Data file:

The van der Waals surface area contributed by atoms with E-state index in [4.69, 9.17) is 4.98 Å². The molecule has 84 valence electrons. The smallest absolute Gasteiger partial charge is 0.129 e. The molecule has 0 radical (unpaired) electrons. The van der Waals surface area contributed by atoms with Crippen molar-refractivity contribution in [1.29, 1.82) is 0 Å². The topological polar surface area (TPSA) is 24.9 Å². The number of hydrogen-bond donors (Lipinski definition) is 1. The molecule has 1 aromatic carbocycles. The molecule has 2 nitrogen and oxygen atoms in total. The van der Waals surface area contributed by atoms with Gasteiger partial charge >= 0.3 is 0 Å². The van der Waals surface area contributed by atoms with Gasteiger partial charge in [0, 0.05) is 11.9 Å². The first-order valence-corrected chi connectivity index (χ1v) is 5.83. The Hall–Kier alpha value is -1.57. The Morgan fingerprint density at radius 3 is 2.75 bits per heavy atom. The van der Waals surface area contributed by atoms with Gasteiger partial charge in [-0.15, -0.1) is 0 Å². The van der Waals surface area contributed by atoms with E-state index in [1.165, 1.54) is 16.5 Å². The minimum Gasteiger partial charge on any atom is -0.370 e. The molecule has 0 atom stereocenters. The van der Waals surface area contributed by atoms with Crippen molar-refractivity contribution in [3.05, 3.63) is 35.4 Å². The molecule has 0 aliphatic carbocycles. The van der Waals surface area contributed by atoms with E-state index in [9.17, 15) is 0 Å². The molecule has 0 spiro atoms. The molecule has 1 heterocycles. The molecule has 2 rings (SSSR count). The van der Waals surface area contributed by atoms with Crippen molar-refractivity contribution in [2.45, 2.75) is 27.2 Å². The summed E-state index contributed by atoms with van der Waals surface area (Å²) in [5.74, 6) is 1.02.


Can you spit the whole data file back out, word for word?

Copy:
The van der Waals surface area contributed by atoms with E-state index in [4.69, 9.17) is 4.98 Å². The molecule has 84 valence electrons. The smallest absolute Gasteiger partial charge is 0.129 e. The molecule has 0 radical (unpaired) electrons. The van der Waals surface area contributed by atoms with Crippen molar-refractivity contribution in [1.29, 1.82) is 0 Å². The topological polar surface area (TPSA) is 24.9 Å². The number of hydrogen-bond donors (Lipinski definition) is 1. The molecule has 1 aromatic carbocycles. The molecule has 2 nitrogen and oxygen atoms in total. The van der Waals surface area contributed by atoms with Gasteiger partial charge >= 0.3 is 0 Å². The van der Waals surface area contributed by atoms with Gasteiger partial charge in [0, 0.05) is 11.9 Å². The first-order valence-corrected chi connectivity index (χ1v) is 5.83. The Hall–Kier alpha value is -1.57. The Morgan fingerprint density at radius 3 is 2.75 bits per heavy atom. The van der Waals surface area contributed by atoms with Gasteiger partial charge in [-0.15, -0.1) is 0 Å². The van der Waals surface area contributed by atoms with E-state index in [1.165, 1.54) is 16.5 Å². The minimum Gasteiger partial charge on any atom is -0.370 e. The molecule has 0 atom stereocenters. The van der Waals surface area contributed by atoms with Crippen molar-refractivity contribution in [3.05, 3.63) is 35.4 Å². The molecule has 0 aliphatic carbocycles. The van der Waals surface area contributed by atoms with E-state index in [9.17, 15) is 0 Å². The molecule has 0 spiro atoms. The molecule has 1 heterocycles. The molecule has 2 rings (SSSR count). The van der Waals surface area contributed by atoms with Crippen molar-refractivity contribution in [2.45, 2.75) is 27.2 Å². The summed E-state index contributed by atoms with van der Waals surface area (Å²) in [5.74, 6) is 1.02.